5 Examples of Eco-Friendly Easter Egg Packaging

It’s that time of year again, Easter is coming and with it all those over-packaged chocolate eggs with big boxes, lots of plastic and…small eggs!

According to many, indeed, Easter Eggs seem to be one the most over-packaged products you can buy. They usually come in huge boxes and involve an incredible waste of plastic, creating 3,000 tons of garbage in the UK alone.

A British Member of Parliament, Jo Swinson, has recently published an annual report on Easter Egg Packaging for the past six years. Apparently, on average only 38% of “what is in an Easter egg box is an egg”.

However, lately more and more Easter Eggs manufacturers are taking action against this waste and are starting producing eco-friendly packaging for the most consumed Easter treats.

So, who are the good guys? Which brands should we buy?

1. Montezuma

Montezuma is a British chocolate company that is Fair Trade and organic. Their wrapping is so simple; there are just two parts. The biodegradable outer shell is made of 70% post industrial recycled corrugate and is compostable. The inner foil wrapping is also recyclable. Well done guys!

2. Nestle

Nestle is the first UK and Irish confection company to have its packaging 100% recyclable. They have dispensed with the rigid plastic inside the box and replaced it with recyclable cardboard. They say it will save 726 tons of plastic from going to landfill each year. Their boxes are smaller too. The plastic “window” that lets you see inside the box is now made of a compostable film, resulting in a 30% reduction in packaging.

3. Green & Black’s

Green & Black’s Easter Eggs also deserve a thumbs up. The UK based chocolate company is always looking to improve its packaging in terms of green credentials.

Their current packaging is such:

  • Cartons: 100% recycled board for Easter.
  • Plastic Easter Eggs: at present they use a layer of recycled material between virgin plastic due to food safety (they are looking into soya based materials that are fully biodegradable).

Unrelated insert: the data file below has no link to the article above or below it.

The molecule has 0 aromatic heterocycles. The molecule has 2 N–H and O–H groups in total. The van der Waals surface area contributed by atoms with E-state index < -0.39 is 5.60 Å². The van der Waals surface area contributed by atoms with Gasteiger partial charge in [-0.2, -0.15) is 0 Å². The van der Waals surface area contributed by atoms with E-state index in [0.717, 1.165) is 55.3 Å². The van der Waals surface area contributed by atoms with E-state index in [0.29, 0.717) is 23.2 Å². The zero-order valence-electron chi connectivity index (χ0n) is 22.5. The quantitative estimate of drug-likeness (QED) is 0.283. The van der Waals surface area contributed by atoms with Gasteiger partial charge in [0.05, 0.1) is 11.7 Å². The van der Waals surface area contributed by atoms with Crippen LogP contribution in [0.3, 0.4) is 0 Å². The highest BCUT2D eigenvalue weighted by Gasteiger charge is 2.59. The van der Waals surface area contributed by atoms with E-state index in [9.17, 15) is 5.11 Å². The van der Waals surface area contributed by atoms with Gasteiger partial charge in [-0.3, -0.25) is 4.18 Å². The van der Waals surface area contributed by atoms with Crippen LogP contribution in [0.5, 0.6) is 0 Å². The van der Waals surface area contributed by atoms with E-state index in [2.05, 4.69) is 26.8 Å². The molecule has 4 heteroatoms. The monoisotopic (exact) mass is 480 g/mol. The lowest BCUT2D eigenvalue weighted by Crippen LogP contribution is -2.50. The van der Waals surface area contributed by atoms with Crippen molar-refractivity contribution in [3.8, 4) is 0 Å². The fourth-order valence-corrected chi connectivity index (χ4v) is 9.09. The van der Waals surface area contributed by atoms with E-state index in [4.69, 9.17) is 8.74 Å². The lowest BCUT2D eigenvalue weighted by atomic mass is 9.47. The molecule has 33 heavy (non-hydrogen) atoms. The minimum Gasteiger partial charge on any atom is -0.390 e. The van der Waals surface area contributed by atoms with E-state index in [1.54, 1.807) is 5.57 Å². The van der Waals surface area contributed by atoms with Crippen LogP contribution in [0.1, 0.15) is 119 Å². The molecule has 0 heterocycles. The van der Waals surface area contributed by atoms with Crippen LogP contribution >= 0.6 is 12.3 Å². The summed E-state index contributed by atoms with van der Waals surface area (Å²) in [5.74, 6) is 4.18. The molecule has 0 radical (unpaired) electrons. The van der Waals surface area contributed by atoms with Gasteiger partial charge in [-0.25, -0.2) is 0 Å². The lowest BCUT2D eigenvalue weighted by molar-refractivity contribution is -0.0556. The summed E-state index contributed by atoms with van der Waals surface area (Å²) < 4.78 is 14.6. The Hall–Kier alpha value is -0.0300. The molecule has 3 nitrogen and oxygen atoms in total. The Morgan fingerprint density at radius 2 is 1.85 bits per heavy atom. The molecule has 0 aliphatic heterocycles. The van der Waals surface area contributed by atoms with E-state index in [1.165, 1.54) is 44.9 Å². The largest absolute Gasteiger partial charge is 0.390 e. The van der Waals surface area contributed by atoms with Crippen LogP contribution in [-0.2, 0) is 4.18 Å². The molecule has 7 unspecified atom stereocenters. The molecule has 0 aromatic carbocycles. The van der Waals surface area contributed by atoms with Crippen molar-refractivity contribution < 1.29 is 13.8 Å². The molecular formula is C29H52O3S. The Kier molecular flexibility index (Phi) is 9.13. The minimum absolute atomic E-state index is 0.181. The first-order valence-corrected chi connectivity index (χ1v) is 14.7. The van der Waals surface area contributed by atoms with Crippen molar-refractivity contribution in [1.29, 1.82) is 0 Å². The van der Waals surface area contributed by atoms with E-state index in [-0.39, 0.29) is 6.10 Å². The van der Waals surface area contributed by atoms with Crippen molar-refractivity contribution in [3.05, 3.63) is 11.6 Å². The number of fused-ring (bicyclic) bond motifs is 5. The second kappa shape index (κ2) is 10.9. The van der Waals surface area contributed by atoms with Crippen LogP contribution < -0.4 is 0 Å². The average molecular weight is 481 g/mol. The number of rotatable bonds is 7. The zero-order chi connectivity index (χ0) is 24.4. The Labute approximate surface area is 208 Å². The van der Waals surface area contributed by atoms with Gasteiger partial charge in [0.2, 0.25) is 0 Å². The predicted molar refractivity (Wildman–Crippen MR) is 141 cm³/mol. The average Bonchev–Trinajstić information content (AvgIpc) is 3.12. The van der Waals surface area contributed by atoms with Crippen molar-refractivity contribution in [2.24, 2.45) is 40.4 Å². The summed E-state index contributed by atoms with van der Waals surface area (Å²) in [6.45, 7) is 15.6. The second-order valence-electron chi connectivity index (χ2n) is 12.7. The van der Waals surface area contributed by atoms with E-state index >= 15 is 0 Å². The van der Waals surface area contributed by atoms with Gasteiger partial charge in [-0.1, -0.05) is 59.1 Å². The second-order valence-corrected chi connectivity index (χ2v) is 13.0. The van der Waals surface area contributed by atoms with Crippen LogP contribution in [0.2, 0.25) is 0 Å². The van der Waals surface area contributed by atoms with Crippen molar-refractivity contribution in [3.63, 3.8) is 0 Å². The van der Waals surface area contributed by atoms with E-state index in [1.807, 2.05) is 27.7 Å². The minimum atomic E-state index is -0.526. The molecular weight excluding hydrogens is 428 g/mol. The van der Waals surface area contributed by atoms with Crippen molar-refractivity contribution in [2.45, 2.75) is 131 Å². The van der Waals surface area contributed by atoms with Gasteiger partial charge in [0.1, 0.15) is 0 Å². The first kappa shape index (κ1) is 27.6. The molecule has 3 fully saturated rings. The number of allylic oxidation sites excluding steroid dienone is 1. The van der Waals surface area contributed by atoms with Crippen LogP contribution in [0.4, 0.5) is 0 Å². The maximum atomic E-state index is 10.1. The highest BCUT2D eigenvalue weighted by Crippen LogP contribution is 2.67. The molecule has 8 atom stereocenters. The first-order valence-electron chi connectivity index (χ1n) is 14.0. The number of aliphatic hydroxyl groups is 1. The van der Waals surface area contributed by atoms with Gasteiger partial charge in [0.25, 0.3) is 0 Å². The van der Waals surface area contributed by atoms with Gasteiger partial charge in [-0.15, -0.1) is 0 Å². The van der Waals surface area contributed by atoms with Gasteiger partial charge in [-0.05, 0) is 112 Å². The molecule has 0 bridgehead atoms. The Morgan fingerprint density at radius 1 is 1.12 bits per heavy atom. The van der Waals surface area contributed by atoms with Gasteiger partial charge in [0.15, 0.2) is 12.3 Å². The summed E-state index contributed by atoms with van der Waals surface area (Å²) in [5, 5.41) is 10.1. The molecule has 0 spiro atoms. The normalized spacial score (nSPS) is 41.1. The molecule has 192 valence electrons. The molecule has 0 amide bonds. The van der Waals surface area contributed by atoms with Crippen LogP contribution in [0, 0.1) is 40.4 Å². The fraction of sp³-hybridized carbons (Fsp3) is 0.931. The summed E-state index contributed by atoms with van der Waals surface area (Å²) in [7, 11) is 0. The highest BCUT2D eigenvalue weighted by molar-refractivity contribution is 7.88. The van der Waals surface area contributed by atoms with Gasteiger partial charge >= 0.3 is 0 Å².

• Paper: they currently use paper which is 100% recyclable.
  • Inks: wherever possible they make sure that water based inks are used for their packaging.
  • Foil: due to food safety standards, virgin foil material is currently used for the wrapping of their block bars and Easter Eggs. This is 100% recyclable.

4. Cadbury

Cadbury Schweppes, which makes half of Britain’s Easter Eggs, launched its unboxed “eco-eggs” in 2008 as part of its efforts to reduce 30% of its carbon emissions by 2020.

The foil-wrapped, hollowed out eggs were sold under the Mini Eggs, Dairy Milk and Dairy Milk Caramel labels from molded plastic casing preventing the eggs from rolling around on the shelf. The company said it was using 75% less plastic and 65% less cardboard by not including a box.

5. The Chocolate Line

Today, the Chocolate Line is honoured worldwide as “the number 1 in the world”. 20 years ago, Fabienne and Dominique Persoone set their first steps into the world of chocolate and, since then, they have teamed up with their co-workers and engaged to be as ecologically and socially responsible as possible. They use environmentally friendly packaging, so that their clients, as chocolate lovers, can enjoy their pralines without scruples. And their latest Easter Eggs packaging reflects their commitment to sustainability. Bravo!

So, buyer beware the packaging and… Happy Easter!!






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